One of the most famous and enviable cars in automotive history, the Jaguar E-Type, this year celebrates the 50th anniversary. Back in 1964, a Low Drag lightweight Jaguar E-Type met with a crash at the Montlhery circuit in France. The crash took lives of the driver Peter Lindner, along with another driver and two marshals. When it crashed, the unique 1964 E-type Jaguar was so badly damaged that a complete restoration was thought to be impossible.
But, it has actually happened now, thanks to Peter Neumark, owner of Classic Motor Car business (CMC) in Bridgnorth. After 7,000 hours of restoration in Shropshire the covers have off what is probably the most valuable Jaguar E-Type ever, worth a cool £5 million ($8.2 million). The said Jaguar E-Type has now been restored to its former glory by using more than 90 per cent of the original parts. Neumark started the restoration process four years ago. This is one of the most major restorations ever to take place in the world. Many said that it could not be done but we have proved them wrong, he said.
The restoration was assisted by members of Lindner’s own family, who provided old photographs and cine footage of the car. Each panel was flattened, repaired, reformed into the original shape and then the structure was riveted and spot welded together as per the original construction method. Neumark has installed more than £30,000 ($49,500) worth of welding equipment during the restoration process. This E-Type was one of only 12 lightweight models built by Jaguar in 1963.
Few cars have created a bigger shockwave in the automotive industry than Jaguar’s E-Type at its 1961 Geneva Show debut. Its styling was quite a departure from Jaguar’s previous sportscar range with the XK120 – 150. Its long nose was a completely new feature that spawned some subsequent automotive design trends. Technically, it shared little with other Jaguar road cars, but instead adopted details from the successful Le Mans racers.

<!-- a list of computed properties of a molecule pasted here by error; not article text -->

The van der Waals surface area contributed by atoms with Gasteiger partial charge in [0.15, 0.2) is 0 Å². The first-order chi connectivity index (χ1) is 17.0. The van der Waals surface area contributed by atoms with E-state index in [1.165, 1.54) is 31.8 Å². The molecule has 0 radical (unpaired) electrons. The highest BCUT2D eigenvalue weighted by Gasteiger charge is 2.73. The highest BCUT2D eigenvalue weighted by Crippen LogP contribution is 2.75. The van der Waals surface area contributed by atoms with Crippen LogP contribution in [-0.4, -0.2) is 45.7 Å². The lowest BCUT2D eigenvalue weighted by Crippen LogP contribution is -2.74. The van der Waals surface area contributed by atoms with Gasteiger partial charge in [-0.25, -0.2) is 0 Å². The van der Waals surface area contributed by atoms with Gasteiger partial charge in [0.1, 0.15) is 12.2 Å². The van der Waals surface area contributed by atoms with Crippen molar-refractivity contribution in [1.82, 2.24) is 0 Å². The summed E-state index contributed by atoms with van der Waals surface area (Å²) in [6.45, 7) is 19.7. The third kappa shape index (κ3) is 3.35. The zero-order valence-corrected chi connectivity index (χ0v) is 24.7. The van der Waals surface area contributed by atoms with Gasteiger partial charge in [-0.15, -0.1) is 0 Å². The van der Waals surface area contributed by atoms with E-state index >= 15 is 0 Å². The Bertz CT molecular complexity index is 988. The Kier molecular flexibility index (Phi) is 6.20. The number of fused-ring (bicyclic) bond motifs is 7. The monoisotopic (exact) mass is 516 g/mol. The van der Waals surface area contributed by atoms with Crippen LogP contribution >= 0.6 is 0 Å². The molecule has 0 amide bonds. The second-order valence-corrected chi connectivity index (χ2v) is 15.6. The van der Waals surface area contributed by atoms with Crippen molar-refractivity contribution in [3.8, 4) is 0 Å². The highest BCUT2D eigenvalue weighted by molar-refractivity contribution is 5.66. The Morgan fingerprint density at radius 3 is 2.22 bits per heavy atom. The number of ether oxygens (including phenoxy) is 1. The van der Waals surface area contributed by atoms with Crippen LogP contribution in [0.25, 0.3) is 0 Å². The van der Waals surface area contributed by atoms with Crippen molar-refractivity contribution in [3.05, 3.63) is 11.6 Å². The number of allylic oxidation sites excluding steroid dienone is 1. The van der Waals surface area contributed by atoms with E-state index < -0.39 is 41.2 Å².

At the Geneva launch, the E-Type was available as a Fixed Head Coupe and a Roadster. Compared to its competition, the E-Type was cheaper, better looking, and a lot faster, which made it an immediate hit.
A large number of E-Type competition specials were constructed by privateers, but it took two years before Jaguar started to explore the possibilities of a works developed racing E-Type. Commonly referred to as ‘Lightweight E-Types’, the works racers were considerably lighter compared to the road cars and featured a very powerful fuel injected version of the six cylinder engine. Much weight was saved by using an aluminium alloy for the monocoque chassis. Eventually only 12 examples in various guises were constructed of the works E-Type racer, which remains as one of the most valuable Jaguar ever built.
The first Lightweight E-Types were roadsters fitted with a hardtop, which wasn’t the most aerodynamic. For the 1964 Le Mans race Jaguar engineer Malcolm Sawyer developed a new coupe body designed by Dr. Samir Klat, specifically designed for the long straights. These ‘Low Drag Coupes’ featured a completely new rear end, and also a slightly revised nose. After being raced as a roadster in 1963, the featured example received a low drag body in 1964. The career highlight of this Lightweight was the victory in the 1964 Brands Hatch race, which was one of the rare occasions an E-Type successfully challenged Ferrari’s supremacy.